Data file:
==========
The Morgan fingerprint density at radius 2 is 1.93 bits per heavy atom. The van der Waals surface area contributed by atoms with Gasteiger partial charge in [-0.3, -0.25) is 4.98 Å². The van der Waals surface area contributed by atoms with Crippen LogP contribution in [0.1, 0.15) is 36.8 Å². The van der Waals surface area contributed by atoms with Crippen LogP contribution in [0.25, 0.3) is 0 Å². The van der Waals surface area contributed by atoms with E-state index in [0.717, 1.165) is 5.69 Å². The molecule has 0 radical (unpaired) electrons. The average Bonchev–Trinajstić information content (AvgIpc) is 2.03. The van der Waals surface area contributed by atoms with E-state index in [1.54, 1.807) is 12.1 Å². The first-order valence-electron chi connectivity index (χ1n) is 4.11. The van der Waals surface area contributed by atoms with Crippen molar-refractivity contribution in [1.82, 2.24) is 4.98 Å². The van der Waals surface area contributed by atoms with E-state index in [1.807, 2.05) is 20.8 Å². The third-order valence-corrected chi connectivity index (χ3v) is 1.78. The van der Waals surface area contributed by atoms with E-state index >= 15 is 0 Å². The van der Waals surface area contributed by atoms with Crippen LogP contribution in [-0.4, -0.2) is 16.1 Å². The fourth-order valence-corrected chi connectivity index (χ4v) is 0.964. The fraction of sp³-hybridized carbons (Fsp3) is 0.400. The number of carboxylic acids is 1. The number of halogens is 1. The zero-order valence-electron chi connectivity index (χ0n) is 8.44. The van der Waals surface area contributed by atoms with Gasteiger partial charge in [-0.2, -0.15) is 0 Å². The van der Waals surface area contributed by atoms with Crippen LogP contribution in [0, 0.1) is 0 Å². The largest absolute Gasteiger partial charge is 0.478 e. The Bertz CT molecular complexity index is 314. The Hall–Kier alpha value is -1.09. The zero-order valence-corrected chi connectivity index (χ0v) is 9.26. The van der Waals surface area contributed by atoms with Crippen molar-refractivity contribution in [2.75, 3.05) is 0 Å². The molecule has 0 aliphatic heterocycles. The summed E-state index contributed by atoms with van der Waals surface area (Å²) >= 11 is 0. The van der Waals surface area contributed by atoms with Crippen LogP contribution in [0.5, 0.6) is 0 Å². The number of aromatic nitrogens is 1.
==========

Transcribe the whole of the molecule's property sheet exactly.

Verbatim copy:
The Morgan fingerprint density at radius 2 is 1.93 bits per heavy atom. The van der Waals surface area contributed by atoms with Gasteiger partial charge in [-0.3, -0.25) is 4.98 Å². The van der Waals surface area contributed by atoms with Crippen LogP contribution in [0.1, 0.15) is 36.8 Å². The van der Waals surface area contributed by atoms with Crippen LogP contribution in [0.25, 0.3) is 0 Å². The van der Waals surface area contributed by atoms with E-state index in [0.717, 1.165) is 5.69 Å². The molecule has 0 radical (unpaired) electrons. The average Bonchev–Trinajstić information content (AvgIpc) is 2.03. The van der Waals surface area contributed by atoms with E-state index in [1.54, 1.807) is 12.1 Å². The first-order valence-electron chi connectivity index (χ1n) is 4.11. The van der Waals surface area contributed by atoms with Crippen molar-refractivity contribution in [1.82, 2.24) is 4.98 Å². The van der Waals surface area contributed by atoms with E-state index in [1.807, 2.05) is 20.8 Å². The third-order valence-corrected chi connectivity index (χ3v) is 1.78. The van der Waals surface area contributed by atoms with E-state index >= 15 is 0 Å². The van der Waals surface area contributed by atoms with Crippen LogP contribution in [-0.4, -0.2) is 16.1 Å². The fourth-order valence-corrected chi connectivity index (χ4v) is 0.964. The fraction of sp³-hybridized carbons (Fsp3) is 0.400. The number of carboxylic acids is 1. The number of halogens is 1. The zero-order valence-electron chi connectivity index (χ0n) is 8.44. The van der Waals surface area contributed by atoms with Gasteiger partial charge in [-0.2, -0.15) is 0 Å². The van der Waals surface area contributed by atoms with Crippen LogP contribution in [0, 0.1) is 0 Å². The largest absolute Gasteiger partial charge is 0.478 e. The Bertz CT molecular complexity index is 314. The Hall–Kier alpha value is -1.09. The zero-order valence-corrected chi connectivity index (χ0v) is 9.26. The van der Waals surface area contributed by atoms with Crippen molar-refractivity contribution in [2.75, 3.05) is 0 Å². The molecule has 0 aliphatic heterocycles. The summed E-state index contributed by atoms with van der Waals surface area (Å²) >= 11 is 0. The van der Waals surface area contributed by atoms with Crippen LogP contribution in [0.5, 0.6) is 0 Å². The number of aromatic nitrogens is 1.